Learning Approach & Authentic Assessment
The following unit is an example of Project-Based Learning. It’s adapted from the final unit of a real college first-year rhetoric and composition class I once taught. I’ve left it as a Word document with a Creative Commons license to make it easy to adapt and use in other classes. Please download it here:
The unit, and the course it’s drawn from, exemplify Project-Based Learning: learning in each course unit is authentically assessed by asking learners to compose in a real-world genre and publish in a public space. Each unit also consists of two “feeders,” smaller low-stakes assignments meant to provide practice and scaffolding for the final project. The project in this unit, a video article, is the culmination of rhetorical and technological skills learners develop over the entire semester. The project is student-centered in that learners are asked to choose any topic they’d like to research at the beginning of the semester. Learners also get the chance to organize and participate in an authentic academic conference (called the PIT, or People, Ideas, and Things, Conference) and submit to an online journal (the PIT Journal) curated by their peers and maintained by their teachers.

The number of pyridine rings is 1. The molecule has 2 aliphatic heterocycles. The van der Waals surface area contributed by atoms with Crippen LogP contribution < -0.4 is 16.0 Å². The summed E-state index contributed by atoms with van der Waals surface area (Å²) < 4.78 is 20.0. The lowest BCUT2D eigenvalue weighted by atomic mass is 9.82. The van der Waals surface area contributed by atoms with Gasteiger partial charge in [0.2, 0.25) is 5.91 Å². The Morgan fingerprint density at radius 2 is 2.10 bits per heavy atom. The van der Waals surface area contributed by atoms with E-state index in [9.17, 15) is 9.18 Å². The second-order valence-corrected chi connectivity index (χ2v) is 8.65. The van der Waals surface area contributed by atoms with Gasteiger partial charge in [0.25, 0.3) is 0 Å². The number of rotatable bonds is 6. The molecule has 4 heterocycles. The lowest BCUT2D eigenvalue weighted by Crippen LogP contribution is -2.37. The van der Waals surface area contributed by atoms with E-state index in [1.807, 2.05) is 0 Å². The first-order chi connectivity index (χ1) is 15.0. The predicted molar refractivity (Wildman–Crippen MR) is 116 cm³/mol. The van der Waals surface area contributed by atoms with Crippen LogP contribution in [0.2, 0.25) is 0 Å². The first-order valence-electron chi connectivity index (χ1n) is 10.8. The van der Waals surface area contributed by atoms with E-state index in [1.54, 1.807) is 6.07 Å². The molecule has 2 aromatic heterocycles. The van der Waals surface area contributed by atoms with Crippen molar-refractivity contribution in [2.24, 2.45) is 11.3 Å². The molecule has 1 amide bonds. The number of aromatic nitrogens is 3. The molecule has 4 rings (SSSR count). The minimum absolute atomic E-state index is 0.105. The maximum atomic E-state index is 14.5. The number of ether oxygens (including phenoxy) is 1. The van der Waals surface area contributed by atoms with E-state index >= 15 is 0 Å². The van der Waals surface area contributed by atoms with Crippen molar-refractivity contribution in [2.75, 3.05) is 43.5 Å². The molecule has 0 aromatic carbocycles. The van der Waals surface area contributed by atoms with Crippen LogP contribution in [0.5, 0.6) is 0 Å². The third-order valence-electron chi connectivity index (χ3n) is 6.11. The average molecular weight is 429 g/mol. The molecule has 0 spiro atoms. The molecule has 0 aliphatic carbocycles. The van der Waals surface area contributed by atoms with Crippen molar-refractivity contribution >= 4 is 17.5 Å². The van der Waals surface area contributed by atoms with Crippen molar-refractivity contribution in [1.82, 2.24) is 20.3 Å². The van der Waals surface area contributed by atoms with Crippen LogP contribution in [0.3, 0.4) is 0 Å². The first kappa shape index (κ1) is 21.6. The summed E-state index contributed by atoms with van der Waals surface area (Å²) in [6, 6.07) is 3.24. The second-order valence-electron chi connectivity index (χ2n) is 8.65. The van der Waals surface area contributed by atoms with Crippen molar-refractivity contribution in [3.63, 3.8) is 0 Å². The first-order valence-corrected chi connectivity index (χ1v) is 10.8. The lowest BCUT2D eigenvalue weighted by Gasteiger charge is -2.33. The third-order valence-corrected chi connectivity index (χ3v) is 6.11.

This video article unit draws on the theory of andragogy: it treats learners as adults who are intrinsically motivated, most ready to learn when faced with a specific real-world problem, and eager to learn skills that help them fit into their newly blossoming social roles. The unit also evokes constructivism by asking learners across different classes to peer-review each other’s work, generating knowledge through social interaction. Finally, it evokes connectivism by using an online space (the PIT Journal and submission stream) to bring learners together in an active social network. Learners who are farther along the path to mastering a genre can offer scaffolding to their peers, without the instructor’s constant involvement.